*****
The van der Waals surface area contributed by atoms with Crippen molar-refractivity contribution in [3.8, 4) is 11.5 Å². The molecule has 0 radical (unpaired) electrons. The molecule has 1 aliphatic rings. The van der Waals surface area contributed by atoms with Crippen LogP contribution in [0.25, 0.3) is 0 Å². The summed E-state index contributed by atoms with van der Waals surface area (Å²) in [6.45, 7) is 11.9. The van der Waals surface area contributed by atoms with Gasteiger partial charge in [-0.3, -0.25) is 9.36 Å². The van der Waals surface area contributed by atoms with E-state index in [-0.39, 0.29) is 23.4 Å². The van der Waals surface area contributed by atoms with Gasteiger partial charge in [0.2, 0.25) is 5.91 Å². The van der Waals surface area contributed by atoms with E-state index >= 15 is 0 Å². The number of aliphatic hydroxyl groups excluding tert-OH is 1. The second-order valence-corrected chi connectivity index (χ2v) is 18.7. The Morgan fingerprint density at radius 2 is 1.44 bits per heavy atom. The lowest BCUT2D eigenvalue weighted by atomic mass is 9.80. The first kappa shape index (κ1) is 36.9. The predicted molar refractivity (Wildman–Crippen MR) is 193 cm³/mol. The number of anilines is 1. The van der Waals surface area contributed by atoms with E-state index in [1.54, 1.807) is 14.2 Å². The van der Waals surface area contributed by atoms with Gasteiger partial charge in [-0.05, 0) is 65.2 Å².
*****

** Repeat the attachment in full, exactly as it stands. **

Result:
The van der Waals surface area contributed by atoms with Crippen molar-refractivity contribution in [3.8, 4) is 11.5 Å². The molecule has 0 radical (unpaired) electrons. The molecule has 1 aliphatic rings. The van der Waals surface area contributed by atoms with Crippen LogP contribution in [0.25, 0.3) is 0 Å². The summed E-state index contributed by atoms with van der Waals surface area (Å²) in [6.45, 7) is 11.9. The van der Waals surface area contributed by atoms with Gasteiger partial charge in [-0.3, -0.25) is 9.36 Å². The van der Waals surface area contributed by atoms with E-state index in [-0.39, 0.29) is 23.4 Å². The van der Waals surface area contributed by atoms with Gasteiger partial charge in [0.2, 0.25) is 5.91 Å². The van der Waals surface area contributed by atoms with E-state index >= 15 is 0 Å². The number of aliphatic hydroxyl groups excluding tert-OH is 1. The second-order valence-corrected chi connectivity index (χ2v) is 18.7. The Morgan fingerprint density at radius 2 is 1.44 bits per heavy atom. The lowest BCUT2D eigenvalue weighted by atomic mass is 9.80. The first kappa shape index (κ1) is 36.9. The predicted molar refractivity (Wildman–Crippen MR) is 193 cm³/mol. The number of anilines is 1. The van der Waals surface area contributed by atoms with E-state index in [1.54, 1.807) is 14.2 Å². The van der Waals surface area contributed by atoms with Gasteiger partial charge in [-0.05, 0) is 65.2 Å².